Trends and Issues: Embracing Our Indigenous Communities
Parkland School Division acknowledges the historical significance and contributions of Indigenous People and their cultures and understands the important role that the Indigenous community plays today and in the future. The Division recognizes the need to take action to bridge and build our relationships with our First Nation communities.
As such, the Division continues to foster relationships with our Indigenous communities through the leadership of the Indigenous Education Facilitator, whose portfolio includes:
- Expanding understanding of Indigenous language and culture within our schools;
- Increasing awareness and understanding of best-practice approaches for engaging Indigenous learners leading to a reduced achievement gap through holistic approaches; and,
- Establishing stronger relationships through effective collaboration with our Indigenous community partners.
In addition to creating school-based supports for First Nations, Métis and Inuit students, the Division is taking new steps to fulfill the recommendations of the Truth and Reconciliation Commission of Canada that apply to the education system. These steps include the raising of the Treaty 6 flag in front of the Division office, the acknowledgement of the ancestral and traditional lands of the Treaty 6 Territory on which our buildings are located, and the Division’s commitment to ensure our schools foster Indigenous awareness and understanding by infusing Indigenous artifacts and language within our schools as a reminder of the history and importance of the Treaties.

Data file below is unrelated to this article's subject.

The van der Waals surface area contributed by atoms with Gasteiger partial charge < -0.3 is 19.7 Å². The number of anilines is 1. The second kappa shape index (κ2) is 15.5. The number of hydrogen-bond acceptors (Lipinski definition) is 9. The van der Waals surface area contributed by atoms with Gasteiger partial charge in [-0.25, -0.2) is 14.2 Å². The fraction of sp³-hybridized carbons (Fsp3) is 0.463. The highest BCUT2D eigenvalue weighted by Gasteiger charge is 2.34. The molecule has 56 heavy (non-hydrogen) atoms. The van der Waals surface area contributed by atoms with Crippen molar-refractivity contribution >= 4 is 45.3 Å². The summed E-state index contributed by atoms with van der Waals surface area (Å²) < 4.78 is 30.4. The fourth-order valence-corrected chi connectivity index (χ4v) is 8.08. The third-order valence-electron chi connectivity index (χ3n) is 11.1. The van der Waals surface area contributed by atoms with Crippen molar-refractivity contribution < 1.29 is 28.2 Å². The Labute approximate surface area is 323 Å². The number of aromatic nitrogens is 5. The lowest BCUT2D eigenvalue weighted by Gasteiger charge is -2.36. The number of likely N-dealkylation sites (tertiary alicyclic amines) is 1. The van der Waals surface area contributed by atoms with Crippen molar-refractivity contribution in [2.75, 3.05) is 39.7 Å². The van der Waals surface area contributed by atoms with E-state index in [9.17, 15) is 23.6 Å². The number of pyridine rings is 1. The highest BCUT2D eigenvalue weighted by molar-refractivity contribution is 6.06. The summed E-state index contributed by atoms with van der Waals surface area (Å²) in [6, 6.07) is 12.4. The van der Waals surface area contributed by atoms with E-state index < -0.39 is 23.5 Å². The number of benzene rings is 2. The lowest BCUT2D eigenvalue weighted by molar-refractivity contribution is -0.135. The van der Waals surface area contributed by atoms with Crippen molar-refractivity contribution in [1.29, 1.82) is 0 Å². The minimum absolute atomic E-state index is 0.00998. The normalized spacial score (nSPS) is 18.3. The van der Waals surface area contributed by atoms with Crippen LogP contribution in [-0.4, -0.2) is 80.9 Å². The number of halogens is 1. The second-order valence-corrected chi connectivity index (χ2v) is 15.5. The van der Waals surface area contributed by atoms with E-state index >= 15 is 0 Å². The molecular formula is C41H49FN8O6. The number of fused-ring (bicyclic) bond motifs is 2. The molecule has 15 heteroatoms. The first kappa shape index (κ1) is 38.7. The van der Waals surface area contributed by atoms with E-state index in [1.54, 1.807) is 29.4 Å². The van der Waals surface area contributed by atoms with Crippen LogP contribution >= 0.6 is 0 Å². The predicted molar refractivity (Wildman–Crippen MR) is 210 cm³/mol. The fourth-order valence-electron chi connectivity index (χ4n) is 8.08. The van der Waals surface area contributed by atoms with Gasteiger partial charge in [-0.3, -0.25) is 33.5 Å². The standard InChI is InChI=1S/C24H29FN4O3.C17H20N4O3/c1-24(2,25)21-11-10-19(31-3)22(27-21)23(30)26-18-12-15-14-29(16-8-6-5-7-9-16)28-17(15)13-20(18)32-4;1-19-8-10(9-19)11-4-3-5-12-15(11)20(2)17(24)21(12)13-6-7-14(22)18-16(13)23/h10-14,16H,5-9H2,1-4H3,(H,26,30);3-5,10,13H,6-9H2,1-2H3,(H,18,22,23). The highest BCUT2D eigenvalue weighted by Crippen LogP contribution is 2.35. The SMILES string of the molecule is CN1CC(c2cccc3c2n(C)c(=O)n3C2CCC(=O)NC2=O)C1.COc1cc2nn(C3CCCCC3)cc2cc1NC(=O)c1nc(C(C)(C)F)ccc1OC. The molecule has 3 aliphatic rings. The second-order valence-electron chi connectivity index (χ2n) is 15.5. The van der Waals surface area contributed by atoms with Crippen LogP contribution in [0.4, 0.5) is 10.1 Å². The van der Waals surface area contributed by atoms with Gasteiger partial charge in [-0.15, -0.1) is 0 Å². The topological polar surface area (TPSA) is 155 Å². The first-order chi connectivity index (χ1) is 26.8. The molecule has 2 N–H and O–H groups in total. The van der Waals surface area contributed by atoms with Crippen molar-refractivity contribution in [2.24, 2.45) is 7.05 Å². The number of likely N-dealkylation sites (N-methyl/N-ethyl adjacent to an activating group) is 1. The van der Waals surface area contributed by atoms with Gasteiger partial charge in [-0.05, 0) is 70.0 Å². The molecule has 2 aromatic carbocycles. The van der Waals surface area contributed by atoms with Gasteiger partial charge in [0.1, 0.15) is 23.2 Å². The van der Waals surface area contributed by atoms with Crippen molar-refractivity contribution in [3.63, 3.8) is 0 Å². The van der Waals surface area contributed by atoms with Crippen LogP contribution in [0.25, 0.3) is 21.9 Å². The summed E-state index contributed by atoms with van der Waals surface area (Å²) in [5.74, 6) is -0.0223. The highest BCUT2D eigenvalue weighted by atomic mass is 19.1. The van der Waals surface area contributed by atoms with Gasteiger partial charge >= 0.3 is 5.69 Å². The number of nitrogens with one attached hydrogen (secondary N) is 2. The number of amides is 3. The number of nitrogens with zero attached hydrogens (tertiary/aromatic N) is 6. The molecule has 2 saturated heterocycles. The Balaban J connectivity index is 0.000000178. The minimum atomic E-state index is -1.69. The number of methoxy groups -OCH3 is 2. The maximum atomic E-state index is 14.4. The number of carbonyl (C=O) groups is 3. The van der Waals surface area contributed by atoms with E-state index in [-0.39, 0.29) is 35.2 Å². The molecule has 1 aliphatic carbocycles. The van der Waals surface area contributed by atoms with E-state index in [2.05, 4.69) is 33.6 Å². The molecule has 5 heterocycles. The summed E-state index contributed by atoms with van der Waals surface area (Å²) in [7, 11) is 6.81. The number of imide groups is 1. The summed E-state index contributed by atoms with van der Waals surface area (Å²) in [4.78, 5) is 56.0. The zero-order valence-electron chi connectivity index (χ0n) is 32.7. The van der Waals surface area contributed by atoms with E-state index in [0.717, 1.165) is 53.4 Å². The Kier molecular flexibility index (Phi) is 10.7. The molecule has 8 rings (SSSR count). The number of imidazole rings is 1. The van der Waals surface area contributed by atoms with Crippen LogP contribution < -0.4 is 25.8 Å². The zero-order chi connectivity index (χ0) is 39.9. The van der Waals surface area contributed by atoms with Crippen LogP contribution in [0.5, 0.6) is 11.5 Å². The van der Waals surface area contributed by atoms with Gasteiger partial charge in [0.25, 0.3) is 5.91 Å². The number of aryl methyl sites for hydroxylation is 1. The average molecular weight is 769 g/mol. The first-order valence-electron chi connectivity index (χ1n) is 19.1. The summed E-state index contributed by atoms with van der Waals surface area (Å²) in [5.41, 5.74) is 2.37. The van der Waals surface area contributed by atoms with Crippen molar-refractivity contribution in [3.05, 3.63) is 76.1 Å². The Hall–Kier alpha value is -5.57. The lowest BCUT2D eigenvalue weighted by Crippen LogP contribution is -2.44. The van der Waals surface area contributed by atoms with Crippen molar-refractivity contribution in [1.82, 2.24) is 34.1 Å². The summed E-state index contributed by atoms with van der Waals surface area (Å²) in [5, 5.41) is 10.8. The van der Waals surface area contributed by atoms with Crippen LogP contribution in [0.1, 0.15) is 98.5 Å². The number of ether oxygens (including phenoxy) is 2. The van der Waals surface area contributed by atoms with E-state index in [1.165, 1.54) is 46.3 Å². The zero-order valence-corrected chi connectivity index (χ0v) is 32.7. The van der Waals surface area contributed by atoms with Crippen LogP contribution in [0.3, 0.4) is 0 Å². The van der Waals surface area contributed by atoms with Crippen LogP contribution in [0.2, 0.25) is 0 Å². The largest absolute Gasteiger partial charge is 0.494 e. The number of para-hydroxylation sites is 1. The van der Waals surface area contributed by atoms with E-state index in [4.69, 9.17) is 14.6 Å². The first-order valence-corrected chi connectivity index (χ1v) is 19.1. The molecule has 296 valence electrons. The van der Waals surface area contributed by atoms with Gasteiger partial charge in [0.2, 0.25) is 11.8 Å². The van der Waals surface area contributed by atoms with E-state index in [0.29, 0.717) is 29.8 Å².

The Division has also trained students to facilitate the Blanket Exercise; an interactive learning experience aimed at teaching the historic and contemporary relationship between Indigenous and non-Indigenous peoples of Canada. The exercise covers 500 years of history in a 90 minute participatory session that deepens understanding of treaty-making, colonization, resistance, and reconciliation.